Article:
Being Familiar with What One Wants

Pacific Philosophical Quarterly 101 (4):690-710 (2020)
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Self‐ascriptions of desire seem to differ in their epistemic security. There are easy cases in which a sincere self‐ascription immediately counts as knowledgeable, and there are hard cases in which it is an open question whether an agent actually knows that they have the desire that they take themselves to have. In this paper, I suggest an explanation according to which whether a self‐ascription of desire is easy or hard depends on whether one is familiar with the content of the self‐ascribed desire.



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Uku Tooming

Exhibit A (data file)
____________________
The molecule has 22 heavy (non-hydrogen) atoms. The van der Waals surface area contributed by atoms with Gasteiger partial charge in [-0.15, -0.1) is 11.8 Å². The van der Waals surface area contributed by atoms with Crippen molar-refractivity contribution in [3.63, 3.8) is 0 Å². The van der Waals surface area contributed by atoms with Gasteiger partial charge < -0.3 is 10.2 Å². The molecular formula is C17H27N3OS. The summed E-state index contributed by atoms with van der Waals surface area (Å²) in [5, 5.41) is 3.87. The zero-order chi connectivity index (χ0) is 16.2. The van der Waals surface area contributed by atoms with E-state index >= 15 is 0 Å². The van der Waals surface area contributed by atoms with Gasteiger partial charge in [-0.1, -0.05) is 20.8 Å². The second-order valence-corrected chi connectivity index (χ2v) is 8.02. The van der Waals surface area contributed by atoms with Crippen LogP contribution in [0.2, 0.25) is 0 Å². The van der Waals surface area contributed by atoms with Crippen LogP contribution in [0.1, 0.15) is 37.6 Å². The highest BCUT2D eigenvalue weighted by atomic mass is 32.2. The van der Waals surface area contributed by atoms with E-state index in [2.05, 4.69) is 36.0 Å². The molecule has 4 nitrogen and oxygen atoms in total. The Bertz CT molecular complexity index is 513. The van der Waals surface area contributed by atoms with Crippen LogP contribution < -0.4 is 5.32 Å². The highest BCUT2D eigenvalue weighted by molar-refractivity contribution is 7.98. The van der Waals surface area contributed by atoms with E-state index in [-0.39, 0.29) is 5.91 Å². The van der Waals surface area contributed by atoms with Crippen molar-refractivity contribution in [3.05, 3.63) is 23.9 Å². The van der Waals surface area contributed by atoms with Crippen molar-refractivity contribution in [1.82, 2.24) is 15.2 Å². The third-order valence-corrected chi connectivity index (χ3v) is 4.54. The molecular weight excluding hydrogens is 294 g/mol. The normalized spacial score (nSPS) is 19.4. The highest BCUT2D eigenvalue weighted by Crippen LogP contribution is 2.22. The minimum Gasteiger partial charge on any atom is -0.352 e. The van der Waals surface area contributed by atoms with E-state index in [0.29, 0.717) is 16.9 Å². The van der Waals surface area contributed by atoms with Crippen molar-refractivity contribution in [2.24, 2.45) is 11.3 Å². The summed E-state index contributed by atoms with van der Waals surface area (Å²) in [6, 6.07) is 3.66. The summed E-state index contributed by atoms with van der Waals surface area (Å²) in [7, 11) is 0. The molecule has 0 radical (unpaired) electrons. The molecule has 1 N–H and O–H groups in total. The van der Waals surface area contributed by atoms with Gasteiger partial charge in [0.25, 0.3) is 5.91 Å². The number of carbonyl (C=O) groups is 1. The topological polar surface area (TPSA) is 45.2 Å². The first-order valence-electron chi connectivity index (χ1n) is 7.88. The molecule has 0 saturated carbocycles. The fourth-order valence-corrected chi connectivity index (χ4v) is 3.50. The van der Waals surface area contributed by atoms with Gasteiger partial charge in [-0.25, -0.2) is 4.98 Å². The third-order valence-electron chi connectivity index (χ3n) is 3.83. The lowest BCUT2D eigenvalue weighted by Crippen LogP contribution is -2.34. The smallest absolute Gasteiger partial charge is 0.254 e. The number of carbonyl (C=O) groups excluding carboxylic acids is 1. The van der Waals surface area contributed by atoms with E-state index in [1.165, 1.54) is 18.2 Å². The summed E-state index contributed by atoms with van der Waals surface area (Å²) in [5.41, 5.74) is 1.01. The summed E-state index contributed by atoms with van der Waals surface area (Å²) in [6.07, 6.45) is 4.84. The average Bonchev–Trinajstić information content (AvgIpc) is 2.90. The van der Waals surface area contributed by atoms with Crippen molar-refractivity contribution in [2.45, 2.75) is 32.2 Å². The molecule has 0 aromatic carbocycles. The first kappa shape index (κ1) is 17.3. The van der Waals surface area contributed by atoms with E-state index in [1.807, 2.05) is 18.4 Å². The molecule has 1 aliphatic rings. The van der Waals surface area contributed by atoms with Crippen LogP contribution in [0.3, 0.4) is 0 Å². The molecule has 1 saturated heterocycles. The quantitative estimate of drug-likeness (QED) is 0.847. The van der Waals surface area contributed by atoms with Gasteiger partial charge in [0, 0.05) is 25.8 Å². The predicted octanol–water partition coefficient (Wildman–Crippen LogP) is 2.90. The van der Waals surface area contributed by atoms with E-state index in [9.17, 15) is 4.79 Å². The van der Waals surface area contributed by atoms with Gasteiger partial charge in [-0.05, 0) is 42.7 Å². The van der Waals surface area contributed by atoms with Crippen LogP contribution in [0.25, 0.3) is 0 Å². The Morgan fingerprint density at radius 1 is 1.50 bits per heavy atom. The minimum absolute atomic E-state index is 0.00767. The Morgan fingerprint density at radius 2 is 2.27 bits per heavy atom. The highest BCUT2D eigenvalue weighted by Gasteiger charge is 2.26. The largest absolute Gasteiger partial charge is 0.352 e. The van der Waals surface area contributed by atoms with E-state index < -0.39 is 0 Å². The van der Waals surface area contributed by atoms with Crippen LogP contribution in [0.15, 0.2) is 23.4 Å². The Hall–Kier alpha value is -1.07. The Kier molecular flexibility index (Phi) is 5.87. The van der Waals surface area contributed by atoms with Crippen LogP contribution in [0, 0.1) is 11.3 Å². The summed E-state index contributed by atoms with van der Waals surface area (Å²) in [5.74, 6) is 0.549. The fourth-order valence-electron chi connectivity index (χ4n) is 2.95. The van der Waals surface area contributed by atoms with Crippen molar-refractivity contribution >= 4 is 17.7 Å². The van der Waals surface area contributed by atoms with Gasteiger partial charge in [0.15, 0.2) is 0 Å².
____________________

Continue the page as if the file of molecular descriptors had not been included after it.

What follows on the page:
University of Tartu

Citations of this work

Affective Forecasting and Substantial Self-Knowledge.Uku Tooming & Kengo Miyazono - 2023 - In Alba Montes Sánchez & Alessandro Salice (eds.), Emotional Self-Knowledge. New York, NY: Routledge. pp. 17-38.
The Force of Habit.William Hornett - 2023 - Pacific Philosophical Quarterly 104 (3):1-30.

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References found in this work

Knowledge and practical interests.Jason Stanley - 2005 - New York: Oxford University Press.
The content and epistemology of phenomenal belief.David Chalmers - 2002 - In Aleksandar Jokic & Quentin Smith (eds.), Consciousness: New Philosophical Perspectives. New York: Oxford University Press. pp. 220--72.
Knowledge and Its Limits.Timothy Williamson - 2000 - Philosophy 76 (297):460-464.
Knowledge and its Limits.Timothy Williamson - 2000 - Tijdschrift Voor Filosofie 64 (1):200-201.
How to defeat opposition to Moore.Ernest Sosa - 1999 - Philosophical Perspectives 13:137-49.

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